sleep, sleep dysfunction, cortisol

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Sleep and sleep dysfunction involve two hormones – Cortisol and Melatonin. They are the two hormones that regulate the body’s circadian rhythm.  Melatonin is conversely related to Cortisol (the stress hormone). It peaks at night when Cortisol is low and is lowest upon waking when Cortisol is at its highest to provide you with the energy you need to face the day. Dysregulation of these hormones can cause sleep dysfunction.

How Sunlight Affects Sleep

Melatonin is first activated by sunlight entering the eye’s retinal receptors and is produced by the Pineal gland in your brain. This activity converts amino acids into Tryptophan, which is then converted to serotonin (the happy neurotransmitter) and at night, Serotonin is converted to Melatonin. The body has an internal clock called the Suprachiasmatic Nucleus, which attracts Melatonin and subsequently signals the body to prepare for sleep.

How Stress Affects Sleep

Stress, whether real or perceived, can cause dysregulation of both Cortisol and Melatonin, resulting in sleep problems such as insomnia, waking in the middle of the night, trouble falling asleep, unrefreshed sleep, fatigue, anxiety and Sympathetic Nervous System dominance (more and continued stress). This, in turn, will affect almost every other body system (gut, immune, reproductive, nervous system, blood pressure, blood sugar dysregulation, brain function, etc.).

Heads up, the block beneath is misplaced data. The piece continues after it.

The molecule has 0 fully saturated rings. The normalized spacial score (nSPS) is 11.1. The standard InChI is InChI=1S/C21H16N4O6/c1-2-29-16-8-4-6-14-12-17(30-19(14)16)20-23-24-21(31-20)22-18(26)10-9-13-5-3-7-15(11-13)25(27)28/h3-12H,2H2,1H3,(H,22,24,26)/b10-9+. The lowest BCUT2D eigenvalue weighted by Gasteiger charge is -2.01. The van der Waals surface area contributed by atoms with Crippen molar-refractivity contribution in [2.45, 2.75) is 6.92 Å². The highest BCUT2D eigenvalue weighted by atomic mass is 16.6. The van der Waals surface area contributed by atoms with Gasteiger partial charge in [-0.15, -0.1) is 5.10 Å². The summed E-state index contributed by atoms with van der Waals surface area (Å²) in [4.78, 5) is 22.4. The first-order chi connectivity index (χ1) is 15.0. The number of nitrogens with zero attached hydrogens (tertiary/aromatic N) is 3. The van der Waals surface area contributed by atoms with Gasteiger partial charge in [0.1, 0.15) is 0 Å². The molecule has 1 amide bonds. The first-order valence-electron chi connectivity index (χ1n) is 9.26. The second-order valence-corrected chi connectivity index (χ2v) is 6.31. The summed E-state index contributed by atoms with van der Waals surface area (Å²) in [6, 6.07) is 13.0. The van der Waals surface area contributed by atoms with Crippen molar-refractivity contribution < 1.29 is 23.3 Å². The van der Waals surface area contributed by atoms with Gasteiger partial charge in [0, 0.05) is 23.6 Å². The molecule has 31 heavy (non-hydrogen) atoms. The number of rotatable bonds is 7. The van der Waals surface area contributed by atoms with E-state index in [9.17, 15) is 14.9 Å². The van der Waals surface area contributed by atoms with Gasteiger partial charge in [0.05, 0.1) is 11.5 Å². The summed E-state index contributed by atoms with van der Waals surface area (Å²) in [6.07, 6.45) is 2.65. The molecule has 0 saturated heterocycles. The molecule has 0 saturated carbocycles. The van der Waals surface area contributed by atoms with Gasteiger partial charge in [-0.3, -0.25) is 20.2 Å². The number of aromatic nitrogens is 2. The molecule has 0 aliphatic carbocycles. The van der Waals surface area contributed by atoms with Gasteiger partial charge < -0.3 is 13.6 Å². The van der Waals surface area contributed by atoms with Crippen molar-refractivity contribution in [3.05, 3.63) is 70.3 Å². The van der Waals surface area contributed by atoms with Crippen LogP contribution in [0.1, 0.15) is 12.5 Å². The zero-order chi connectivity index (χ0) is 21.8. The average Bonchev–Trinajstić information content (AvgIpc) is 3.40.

What You Can Do

To remedy this problem, you can:

  • Start by getting some morning sunlight on your face. The morning sun between sunrise and 10 am is best and don’t wear sunglasses at this time.
  • Get some regular exercise (it doesn’t have to be strenuous, walking is fine).
  • Eat Tryptophan-rich foods such as salmon, chicken, turkey, eggs, spinach and nuts, to name a few. Most importantly, set a regular bedtime routine and maintain it; even if it doesn’t work at first, keep it going.
  • Abstain from blue light exposure from TV, phones, computer screens for at least an hour before bed (read a book). Go to bed at the same time every night, no later than 10 pm and investigate guided meditations to help you relax. Find these online at Insight Timer or Headspace and other sites.

There are some wonderful Naturopathic herbs that can improve the quality and duration of sleep and help reduce stress and nutrients to support the biological pathways involved.

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